The Concept of Organizational Change Capacity is an article that is written by Richard Soparnot. The main aim of the article is to suggest ways through which managers can overcome the challenges associated with instituting changes in organizations. For a long time, the issue of instituting changes in organizations has presented managers with endless headaches. Generally the main goal of the author is to suggest a framework for change capacity and identify some components and dimensions of change (Herdesky 36). All the main ideas contained in the article are presented in a clear explicit manner therefore making it easy for the reader to easily understand them.
This article is meant for both professionals in change management and also rookies who are new to this topic. To begin with, the article is meant for professionals because it touches some areas that rookies would find hard to comprehend. More specifically, the article addresses the issue of Organizational Change Capacity which is relatively new. Many of the available works on this topic mainly dwell on the broad subject of organizational change but do not go deeper to look at Organizational Change Capacity. Based on this, the article contains new ideas that may be helpful to professionals in organizational management (Richard 9). Secondly, the author also addresses some of the basics of organizational change using simple language. This makes the article appropriate for people who are new to the subject.
Because the article is meant for both professionals and law people, the author uses simple language. If the author used too complicated language, lay people would find it hard to comprehend what the article is all about (Richard 7). One of the main weaknesses of the article is that it is not critical of the literature it cites. Any professionally written article must carryout a critical analysis of the literature is cites. The major theoretical framework upon which the article is based is change management action and the ways through which managers can handle the initial conditions (Watson 47).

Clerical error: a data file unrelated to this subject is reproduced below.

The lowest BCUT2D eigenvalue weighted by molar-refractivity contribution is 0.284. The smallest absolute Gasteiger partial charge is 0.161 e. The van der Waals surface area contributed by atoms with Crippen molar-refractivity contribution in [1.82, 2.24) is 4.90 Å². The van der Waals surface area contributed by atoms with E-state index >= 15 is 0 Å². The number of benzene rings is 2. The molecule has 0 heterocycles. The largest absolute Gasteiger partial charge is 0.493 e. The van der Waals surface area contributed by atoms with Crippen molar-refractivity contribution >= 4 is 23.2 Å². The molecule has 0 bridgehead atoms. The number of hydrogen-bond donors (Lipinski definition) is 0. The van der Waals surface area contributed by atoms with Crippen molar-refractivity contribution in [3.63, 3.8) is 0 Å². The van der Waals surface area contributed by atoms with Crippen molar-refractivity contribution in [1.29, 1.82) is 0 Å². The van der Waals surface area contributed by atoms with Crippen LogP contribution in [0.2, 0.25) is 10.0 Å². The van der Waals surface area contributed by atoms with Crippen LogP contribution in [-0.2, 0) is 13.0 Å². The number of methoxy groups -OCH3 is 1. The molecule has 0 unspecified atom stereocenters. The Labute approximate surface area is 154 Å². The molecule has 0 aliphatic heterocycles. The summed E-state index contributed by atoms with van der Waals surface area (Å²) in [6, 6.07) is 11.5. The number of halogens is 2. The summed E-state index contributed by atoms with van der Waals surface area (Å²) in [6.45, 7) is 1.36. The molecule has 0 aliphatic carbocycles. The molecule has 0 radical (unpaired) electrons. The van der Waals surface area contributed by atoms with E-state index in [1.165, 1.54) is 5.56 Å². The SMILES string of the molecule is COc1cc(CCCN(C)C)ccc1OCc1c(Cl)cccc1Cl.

The article contains both the ideas of the author and those of other people. In other words, the author introduces his won ideas developed from research and also builds upon the ideas and concepts of others. The main research methodology used by the author is empirical and it involves carrying out a study of Renault SA. The article is based on quantitative research that included studying change management at Renault SA. The main data collection method that was used during the research was background check. The main findings of the research were that there are three major dimensions of change capacity namely the process, context and the learning dimensions. The context dimension is mainly made up of resources required to facilitate the process of change. Secondly, the process dimension includes the principles that are necessary to implement change (Herdesky 28). Lastly, the learning dimension of change capacity is used to handle the introspective capacity of an organization. These findings are relatively new and add to the already existing literature on organizational change.
The main shortcoming of the article is that author concentrated on Renault alone. To make his case more convincing, the author should have looked more companies. The second shortcoming of the article is that it is not critical of the literature it cites. Any professionally written article must carryout a critical analysis of the literature is cites
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